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dc.contributor.authorBuckingham, Sarah Ann
dc.contributor.authorMorrissey, Karyn
dc.contributor.authorWilliams, Andrew James
dc.contributor.authorPrice, Lisa
dc.contributor.authorHarrison, John
dc.date.accessioned2020-11-05T15:30:25Z
dc.date.available2020-11-05T15:30:25Z
dc.date.issued2020-11-03
dc.identifier.citationBuckingham , S A , Morrissey , K , Williams , A J , Price , L & Harrison , J 2020 , ' The Physical Activity Wearables in the Police Force (PAW-Force) study : acceptability and impact ' , BMC Public Health , vol. 20 , 1645 . https://doi.org/10.1186/s12889-020-09776-1en
dc.identifier.issn1471-2458
dc.identifier.otherPURE: 271084008
dc.identifier.otherPURE UUID: f0da5c98-9083-467e-bc22-7fe78c730ca2
dc.identifier.otherRIS: urn:D29747C5B2ABF6CF08420F386D628B1F
dc.identifier.otherRIS: Buckingham2020
dc.identifier.otherORCID: /0000-0002-2175-8836/work/83086168
dc.identifier.otherScopus: 85094928154
dc.identifier.otherWOS: 000589614800006
dc.identifier.urihttp://hdl.handle.net/10023/20909
dc.descriptionFunding: SAB is supported by a PhD studentship from the University of Exeter Medical School and Devon and Cornwall Police.en
dc.description.abstractBackground: Policing is a highly stressful and increasingly sedentary occupation. The study aim was to assess the acceptability and impact of a mobile health (mHealth) technology intervention (Fitbit® activity monitor and ‘Bupa Boost’ smartphone app) to promote physical activity (PA) and reduce sedentary time in the police force. Methods: Single-group, pre-post, mixed methods pilot study. Police officers and staff (n = 180) were recruited from two police forces in South West England. Participants used the technology for 12 weeks (an ‘individual’ then ‘social’ phase) followed by 5 months of optional use. Data sources included Fitbit®-recorded objective step count, questionnaire surveys and semi-structured interviews (n = 32). Outcome assessment points were baseline (week 0), mid-intervention (week 6), post-intervention (week 12) and follow-up (month 8). Paired t-tests were used to investigate changes in quantitative outcomes. Qualitative analysis involved framework and thematic analysis. Results: Changes in mean daily step count were non-significant (p > 0.05), but self-reported PA increased in the short term (e.g. + 465.4 MET-minutes/week total PA baseline to week 12, p = 0.011) and longer term (e.g. + 420.5 MET-minutes/week moderate-to-vigorous PA baseline to month 8, p = 0.024). The greatest impact on behaviour was perceived by less active officers and staff. There were no significant changes in sedentary time; the qualitative findings highlighted the importance of context and external influences on behaviour. There were no statistically significant changes (all p-values > 0.05) in any secondary outcomes (physical and mental health-related quality of life, perceived stress and perceived productivity), with the exception of an improvement in mental health-related quality of life (SF-12 mental component score + 1.75 points, p = 0.020) from baseline to month 8. Engagement with and perceived acceptability of the intervention was high overall, but a small number of participants reported negative physical (skin irritation) and psychological (feelings of guilt and anxiety) consequences of technology use. Individual app features (such as goal-setting and self-monitoring) were generally preferred to social components (social comparison, competitions and support). Conclusions: mHealth technology is an acceptable and potentially impactful intervention for increasing PA in the police force. The intervention was less useful for reducing sedentary time and the impact on secondary outcomes is unclear.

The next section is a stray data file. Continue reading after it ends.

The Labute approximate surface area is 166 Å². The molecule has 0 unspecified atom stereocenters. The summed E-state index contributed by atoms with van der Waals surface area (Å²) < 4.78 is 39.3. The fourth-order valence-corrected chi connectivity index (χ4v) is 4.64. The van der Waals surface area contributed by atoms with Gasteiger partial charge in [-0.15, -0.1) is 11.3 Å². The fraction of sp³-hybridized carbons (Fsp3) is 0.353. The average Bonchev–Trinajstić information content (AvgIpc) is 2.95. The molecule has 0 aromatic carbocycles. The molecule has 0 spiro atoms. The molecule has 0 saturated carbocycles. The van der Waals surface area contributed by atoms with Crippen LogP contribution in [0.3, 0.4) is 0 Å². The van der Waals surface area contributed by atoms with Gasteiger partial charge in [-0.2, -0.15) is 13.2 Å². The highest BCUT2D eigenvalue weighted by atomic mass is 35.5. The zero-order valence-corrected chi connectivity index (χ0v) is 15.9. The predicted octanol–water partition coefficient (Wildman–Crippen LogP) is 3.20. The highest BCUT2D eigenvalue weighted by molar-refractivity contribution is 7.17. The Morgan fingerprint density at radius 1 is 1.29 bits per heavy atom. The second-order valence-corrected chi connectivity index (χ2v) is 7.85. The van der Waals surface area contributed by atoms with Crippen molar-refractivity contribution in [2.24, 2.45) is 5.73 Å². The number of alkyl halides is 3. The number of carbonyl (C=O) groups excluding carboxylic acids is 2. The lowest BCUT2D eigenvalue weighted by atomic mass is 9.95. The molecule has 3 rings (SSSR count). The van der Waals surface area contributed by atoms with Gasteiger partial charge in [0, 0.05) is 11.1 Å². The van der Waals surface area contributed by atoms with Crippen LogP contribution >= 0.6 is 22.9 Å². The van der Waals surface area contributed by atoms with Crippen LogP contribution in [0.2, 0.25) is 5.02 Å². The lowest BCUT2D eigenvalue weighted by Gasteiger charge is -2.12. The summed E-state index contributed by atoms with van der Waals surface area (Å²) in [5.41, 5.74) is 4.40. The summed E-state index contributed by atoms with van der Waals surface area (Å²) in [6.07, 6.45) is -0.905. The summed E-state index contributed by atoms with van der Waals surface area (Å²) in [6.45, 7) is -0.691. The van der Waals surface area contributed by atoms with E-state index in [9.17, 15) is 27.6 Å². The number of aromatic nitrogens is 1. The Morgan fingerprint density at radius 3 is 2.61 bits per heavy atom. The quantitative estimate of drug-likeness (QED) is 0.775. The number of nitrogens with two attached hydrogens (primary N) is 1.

dc.format.extent16
dc.language.isoeng
dc.relation.ispartofBMC Public Healthen
dc.rightsCopyright © The Author(s). 2020 Open Access This article is licensed under a Creative Commons Attribution 4.0 International License, which permits use, sharing, adaptation, distribution and reproduction in any medium or format, as long as you give appropriate credit to the original author(s) and the source, provide a link to the Creative Commons licence, and indicate if changes were made. The images or other third party material in this article are included in the article's Creative Commons licence, unless indicated otherwise in a credit line to the material. If material is not included in the article's Creative Commons licence and your intended use is not permitted by statutory regulation or exceeds the permitted use, you will need to obtain permission directly from the copyright holder.en
dc.subjectMobile healthen
dc.subjectPhysical activiyen
dc.subjectSedentary behaviouren
dc.subjectPolice forceen
dc.subjectBehaviour changeen
dc.subjectRA0421 Public health. Hygiene. Preventive Medicineen
dc.subjectNDASen
dc.subject.lccRA0421en
dc.titleThe Physical Activity Wearables in the Police Force (PAW-Force) study : acceptability and impacten
dc.typeJournal articleen
dc.description.versionPublisher PDFen
dc.contributor.institutionUniversity of St Andrews.School of Medicineen
dc.contributor.institutionUniversity of St Andrews.Population and Behavioural Science Divisionen
dc.identifier.doihttps://doi.org/10.1186/s12889-020-09776-1
dc.description.statusPeer revieweden


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